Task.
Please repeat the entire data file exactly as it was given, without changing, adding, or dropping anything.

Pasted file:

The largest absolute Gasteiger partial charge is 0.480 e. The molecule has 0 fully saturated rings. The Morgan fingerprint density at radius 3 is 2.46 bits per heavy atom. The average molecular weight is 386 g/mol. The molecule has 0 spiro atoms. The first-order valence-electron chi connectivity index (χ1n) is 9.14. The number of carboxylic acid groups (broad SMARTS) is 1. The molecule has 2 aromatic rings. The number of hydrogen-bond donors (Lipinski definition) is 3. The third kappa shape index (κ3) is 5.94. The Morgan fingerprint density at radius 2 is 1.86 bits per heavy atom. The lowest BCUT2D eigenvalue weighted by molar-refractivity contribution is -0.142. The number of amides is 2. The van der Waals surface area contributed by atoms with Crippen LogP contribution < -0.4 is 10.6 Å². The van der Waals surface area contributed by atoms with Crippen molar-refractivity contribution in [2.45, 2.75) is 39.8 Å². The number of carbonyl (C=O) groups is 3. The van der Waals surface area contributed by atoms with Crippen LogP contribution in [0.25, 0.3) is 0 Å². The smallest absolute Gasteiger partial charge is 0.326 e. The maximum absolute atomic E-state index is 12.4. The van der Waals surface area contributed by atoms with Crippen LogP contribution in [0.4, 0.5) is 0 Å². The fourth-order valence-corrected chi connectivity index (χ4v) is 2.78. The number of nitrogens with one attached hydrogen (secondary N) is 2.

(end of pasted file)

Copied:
The largest absolute Gasteiger partial charge is 0.480 e. The molecule has 0 fully saturated rings. The Morgan fingerprint density at radius 3 is 2.46 bits per heavy atom. The average molecular weight is 386 g/mol. The molecule has 0 spiro atoms. The first-order valence-electron chi connectivity index (χ1n) is 9.14. The number of carboxylic acid groups (broad SMARTS) is 1. The molecule has 2 aromatic rings. The number of hydrogen-bond donors (Lipinski definition) is 3. The third kappa shape index (κ3) is 5.94. The Morgan fingerprint density at radius 2 is 1.86 bits per heavy atom. The lowest BCUT2D eigenvalue weighted by molar-refractivity contribution is -0.142. The number of amides is 2. The van der Waals surface area contributed by atoms with Crippen LogP contribution < -0.4 is 10.6 Å². The van der Waals surface area contributed by atoms with Crippen molar-refractivity contribution in [2.45, 2.75) is 39.8 Å². The number of carbonyl (C=O) groups is 3. The van der Waals surface area contributed by atoms with Crippen LogP contribution in [0.25, 0.3) is 0 Å². The smallest absolute Gasteiger partial charge is 0.326 e. The maximum absolute atomic E-state index is 12.4. The van der Waals surface area contributed by atoms with Crippen LogP contribution in [0.4, 0.5) is 0 Å². The fourth-order valence-corrected chi connectivity index (χ4v) is 2.78. The number of nitrogens with one attached hydrogen (secondary N) is 2.